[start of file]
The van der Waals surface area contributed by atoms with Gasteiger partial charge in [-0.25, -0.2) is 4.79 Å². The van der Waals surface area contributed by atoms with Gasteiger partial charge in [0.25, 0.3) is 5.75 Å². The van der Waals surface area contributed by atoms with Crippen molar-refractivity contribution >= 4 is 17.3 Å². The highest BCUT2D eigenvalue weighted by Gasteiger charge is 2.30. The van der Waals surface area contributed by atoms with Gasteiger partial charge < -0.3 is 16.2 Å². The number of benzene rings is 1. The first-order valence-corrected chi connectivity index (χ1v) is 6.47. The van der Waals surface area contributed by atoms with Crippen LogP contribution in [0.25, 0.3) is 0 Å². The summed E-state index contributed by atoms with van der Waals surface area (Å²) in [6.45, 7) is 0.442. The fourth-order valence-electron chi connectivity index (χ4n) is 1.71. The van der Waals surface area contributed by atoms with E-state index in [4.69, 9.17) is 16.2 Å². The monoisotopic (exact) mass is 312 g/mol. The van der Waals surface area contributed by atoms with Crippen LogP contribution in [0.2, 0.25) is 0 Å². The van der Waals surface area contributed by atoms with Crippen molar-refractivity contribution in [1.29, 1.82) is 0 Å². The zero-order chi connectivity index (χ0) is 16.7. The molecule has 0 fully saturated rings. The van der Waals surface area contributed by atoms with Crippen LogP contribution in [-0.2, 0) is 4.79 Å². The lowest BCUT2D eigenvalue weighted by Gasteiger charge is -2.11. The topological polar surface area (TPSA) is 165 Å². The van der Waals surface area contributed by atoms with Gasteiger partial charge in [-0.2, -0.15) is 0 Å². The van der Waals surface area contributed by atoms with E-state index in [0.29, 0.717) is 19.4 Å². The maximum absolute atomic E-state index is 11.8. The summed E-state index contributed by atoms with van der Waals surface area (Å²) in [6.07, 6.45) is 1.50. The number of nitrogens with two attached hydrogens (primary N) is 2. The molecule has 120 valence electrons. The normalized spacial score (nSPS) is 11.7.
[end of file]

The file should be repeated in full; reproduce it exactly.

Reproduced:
The van der Waals surface area contributed by atoms with Gasteiger partial charge in [-0.25, -0.2) is 4.79 Å². The van der Waals surface area contributed by atoms with Gasteiger partial charge in [0.25, 0.3) is 5.75 Å². The van der Waals surface area contributed by atoms with Crippen molar-refractivity contribution >= 4 is 17.3 Å². The highest BCUT2D eigenvalue weighted by Gasteiger charge is 2.30. The van der Waals surface area contributed by atoms with Gasteiger partial charge < -0.3 is 16.2 Å². The number of benzene rings is 1. The first-order valence-corrected chi connectivity index (χ1v) is 6.47. The van der Waals surface area contributed by atoms with Crippen LogP contribution in [0.25, 0.3) is 0 Å². The summed E-state index contributed by atoms with van der Waals surface area (Å²) in [6.45, 7) is 0.442. The fourth-order valence-electron chi connectivity index (χ4n) is 1.71. The van der Waals surface area contributed by atoms with E-state index in [4.69, 9.17) is 16.2 Å². The monoisotopic (exact) mass is 312 g/mol. The van der Waals surface area contributed by atoms with Crippen LogP contribution in [0.2, 0.25) is 0 Å². The van der Waals surface area contributed by atoms with Crippen molar-refractivity contribution in [1.29, 1.82) is 0 Å². The zero-order chi connectivity index (χ0) is 16.7. The molecule has 0 fully saturated rings. The van der Waals surface area contributed by atoms with Crippen LogP contribution in [-0.2, 0) is 4.79 Å². The lowest BCUT2D eigenvalue weighted by Gasteiger charge is -2.11. The topological polar surface area (TPSA) is 165 Å². The van der Waals surface area contributed by atoms with Gasteiger partial charge in [-0.2, -0.15) is 0 Å². The van der Waals surface area contributed by atoms with E-state index in [0.29, 0.717) is 19.4 Å². The maximum absolute atomic E-state index is 11.8. The summed E-state index contributed by atoms with van der Waals surface area (Å²) in [6.07, 6.45) is 1.50. The number of nitrogens with two attached hydrogens (primary N) is 2. The molecule has 120 valence electrons. The normalized spacial score (nSPS) is 11.7.